Would Brits also be able to sign up and pay in lieu of the license fee? If not, it really wouldn't be fair for them to be the only people in the world who don't have the choice to subscribe to the BBC - or not to subscribe. Maybe the BBC should just switch to voluntary subscriptions globally, but that would require they actually set up business worldwide (look at Netflix, which has taken years to do this, it isn't like snapping your fingers) and would be an enormous cultural shift that I don't think they're willing to embrace.


October 18, 2015, 1:11 am

Can you really blame "freeloaders" who don't have a legal option to pay for what they want?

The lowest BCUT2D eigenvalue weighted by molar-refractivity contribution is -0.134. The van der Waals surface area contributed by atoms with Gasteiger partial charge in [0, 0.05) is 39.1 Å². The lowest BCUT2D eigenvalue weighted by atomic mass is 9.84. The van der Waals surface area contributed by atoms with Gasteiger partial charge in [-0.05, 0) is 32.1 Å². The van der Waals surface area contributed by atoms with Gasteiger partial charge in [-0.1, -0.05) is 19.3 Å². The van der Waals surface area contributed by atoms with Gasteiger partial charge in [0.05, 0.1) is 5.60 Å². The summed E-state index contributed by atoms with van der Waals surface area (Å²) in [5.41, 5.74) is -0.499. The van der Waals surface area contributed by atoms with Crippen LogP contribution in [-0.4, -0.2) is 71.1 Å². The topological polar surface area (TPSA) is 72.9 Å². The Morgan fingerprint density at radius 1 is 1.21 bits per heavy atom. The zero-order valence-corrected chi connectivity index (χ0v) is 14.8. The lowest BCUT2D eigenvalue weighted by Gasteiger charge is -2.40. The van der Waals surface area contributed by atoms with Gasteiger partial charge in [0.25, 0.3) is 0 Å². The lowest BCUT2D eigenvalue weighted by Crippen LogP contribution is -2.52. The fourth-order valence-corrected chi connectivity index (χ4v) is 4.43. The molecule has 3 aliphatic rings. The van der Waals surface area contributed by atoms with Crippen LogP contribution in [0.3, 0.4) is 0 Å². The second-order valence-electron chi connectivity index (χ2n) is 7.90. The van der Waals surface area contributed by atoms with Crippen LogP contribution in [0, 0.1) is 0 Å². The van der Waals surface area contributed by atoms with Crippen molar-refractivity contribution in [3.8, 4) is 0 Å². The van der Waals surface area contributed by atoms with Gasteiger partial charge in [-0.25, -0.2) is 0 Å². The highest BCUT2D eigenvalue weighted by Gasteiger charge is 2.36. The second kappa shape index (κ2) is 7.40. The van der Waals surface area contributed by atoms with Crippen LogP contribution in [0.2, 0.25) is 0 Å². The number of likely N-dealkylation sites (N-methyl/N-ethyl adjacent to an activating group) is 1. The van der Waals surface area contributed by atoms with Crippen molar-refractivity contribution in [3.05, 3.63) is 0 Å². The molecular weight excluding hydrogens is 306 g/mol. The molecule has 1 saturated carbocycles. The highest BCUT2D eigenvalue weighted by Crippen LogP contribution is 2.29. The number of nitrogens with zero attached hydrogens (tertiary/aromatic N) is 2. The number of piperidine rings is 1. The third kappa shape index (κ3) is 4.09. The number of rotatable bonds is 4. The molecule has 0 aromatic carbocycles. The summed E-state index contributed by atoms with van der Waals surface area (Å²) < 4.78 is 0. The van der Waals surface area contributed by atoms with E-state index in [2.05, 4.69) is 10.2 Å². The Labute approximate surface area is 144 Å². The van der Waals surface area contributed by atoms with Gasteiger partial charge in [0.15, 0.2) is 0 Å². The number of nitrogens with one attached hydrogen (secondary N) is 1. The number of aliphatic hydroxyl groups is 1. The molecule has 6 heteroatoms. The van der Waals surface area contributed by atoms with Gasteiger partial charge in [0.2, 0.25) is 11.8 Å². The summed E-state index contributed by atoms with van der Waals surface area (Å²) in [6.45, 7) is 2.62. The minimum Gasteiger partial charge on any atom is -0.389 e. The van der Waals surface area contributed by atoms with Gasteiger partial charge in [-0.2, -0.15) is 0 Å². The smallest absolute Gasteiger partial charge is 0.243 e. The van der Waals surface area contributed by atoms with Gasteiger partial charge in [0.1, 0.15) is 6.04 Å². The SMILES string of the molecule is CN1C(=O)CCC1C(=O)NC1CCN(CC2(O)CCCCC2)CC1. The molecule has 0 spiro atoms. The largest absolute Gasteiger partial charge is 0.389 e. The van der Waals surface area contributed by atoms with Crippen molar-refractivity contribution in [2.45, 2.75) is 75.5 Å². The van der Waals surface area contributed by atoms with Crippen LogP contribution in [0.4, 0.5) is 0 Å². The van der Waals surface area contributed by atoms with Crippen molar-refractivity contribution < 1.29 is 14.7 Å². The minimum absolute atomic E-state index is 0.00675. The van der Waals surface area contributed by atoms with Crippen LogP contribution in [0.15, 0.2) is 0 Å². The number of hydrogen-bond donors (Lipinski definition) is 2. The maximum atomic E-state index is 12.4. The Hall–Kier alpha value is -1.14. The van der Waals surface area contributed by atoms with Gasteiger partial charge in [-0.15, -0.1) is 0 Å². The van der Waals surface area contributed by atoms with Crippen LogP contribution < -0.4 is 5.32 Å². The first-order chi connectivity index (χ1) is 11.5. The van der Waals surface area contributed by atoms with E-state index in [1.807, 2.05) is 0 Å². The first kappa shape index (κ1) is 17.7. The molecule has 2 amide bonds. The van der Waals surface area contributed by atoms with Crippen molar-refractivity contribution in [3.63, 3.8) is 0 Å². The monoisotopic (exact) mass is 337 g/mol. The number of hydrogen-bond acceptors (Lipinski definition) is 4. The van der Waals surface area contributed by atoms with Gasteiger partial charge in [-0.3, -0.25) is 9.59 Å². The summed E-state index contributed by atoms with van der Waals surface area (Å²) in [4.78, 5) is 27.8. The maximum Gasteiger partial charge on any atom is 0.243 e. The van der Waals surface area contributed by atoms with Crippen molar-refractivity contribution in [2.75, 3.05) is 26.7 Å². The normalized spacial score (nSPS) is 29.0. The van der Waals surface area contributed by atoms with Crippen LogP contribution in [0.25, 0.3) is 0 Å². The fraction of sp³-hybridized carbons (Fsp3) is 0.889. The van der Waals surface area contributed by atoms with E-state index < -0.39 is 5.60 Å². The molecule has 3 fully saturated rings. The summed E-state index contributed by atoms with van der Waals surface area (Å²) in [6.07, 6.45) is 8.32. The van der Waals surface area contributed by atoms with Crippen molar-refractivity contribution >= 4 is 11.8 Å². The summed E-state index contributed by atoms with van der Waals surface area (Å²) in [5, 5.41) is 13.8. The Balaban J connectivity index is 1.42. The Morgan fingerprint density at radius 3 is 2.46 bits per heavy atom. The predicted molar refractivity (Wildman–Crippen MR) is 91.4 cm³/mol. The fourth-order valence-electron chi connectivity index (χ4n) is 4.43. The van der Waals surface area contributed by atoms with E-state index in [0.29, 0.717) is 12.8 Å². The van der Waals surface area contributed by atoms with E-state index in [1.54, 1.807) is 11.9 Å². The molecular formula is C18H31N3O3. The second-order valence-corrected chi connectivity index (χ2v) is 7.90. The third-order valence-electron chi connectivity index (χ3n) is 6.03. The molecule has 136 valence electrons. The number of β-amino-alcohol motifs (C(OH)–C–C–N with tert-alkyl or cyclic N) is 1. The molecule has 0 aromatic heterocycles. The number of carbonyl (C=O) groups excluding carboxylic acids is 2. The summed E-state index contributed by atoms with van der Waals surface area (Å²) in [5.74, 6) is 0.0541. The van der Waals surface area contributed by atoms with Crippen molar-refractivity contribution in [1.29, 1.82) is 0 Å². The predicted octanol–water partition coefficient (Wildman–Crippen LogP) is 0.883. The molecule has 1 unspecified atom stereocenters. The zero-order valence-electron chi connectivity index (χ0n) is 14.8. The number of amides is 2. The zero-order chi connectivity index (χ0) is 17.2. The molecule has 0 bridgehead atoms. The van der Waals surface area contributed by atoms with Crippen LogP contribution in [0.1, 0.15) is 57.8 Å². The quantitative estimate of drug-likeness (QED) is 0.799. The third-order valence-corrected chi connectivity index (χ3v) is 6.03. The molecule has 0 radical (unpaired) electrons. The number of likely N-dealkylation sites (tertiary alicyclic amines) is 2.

Miss McGerkinshaw

October 18, 2015, 6:20 am

If the costs were the same for both options (license fee / subscription) I don't see a problem with an either/or solution. However as my understanding is that many avoid paying the licence fee perhaps the BBC would even increase its revenue by having a subscription model.
I'm no computer expert so don't know how long it would take to switch over to a global model, but surely if someone (i.e. Netflix) has found the way it's only a matter of following the leader?


October 18, 2015, 8:09 am

they don't have the legal right... and the bbc doesnt have the money to provide the rights for viewing globally (i,e why should uk licence fee payers pay for others to watch for free)... other companies have the legal right which they paid for to show content in other areas.. or can you not see that?


October 18, 2015, 10:28 pm

The BBC spends WAYYYYYYYY too much time, money and general resources trying to stop people from watching its programs---programs already paid for by the millions (billions?) of UK taxpayer pounds.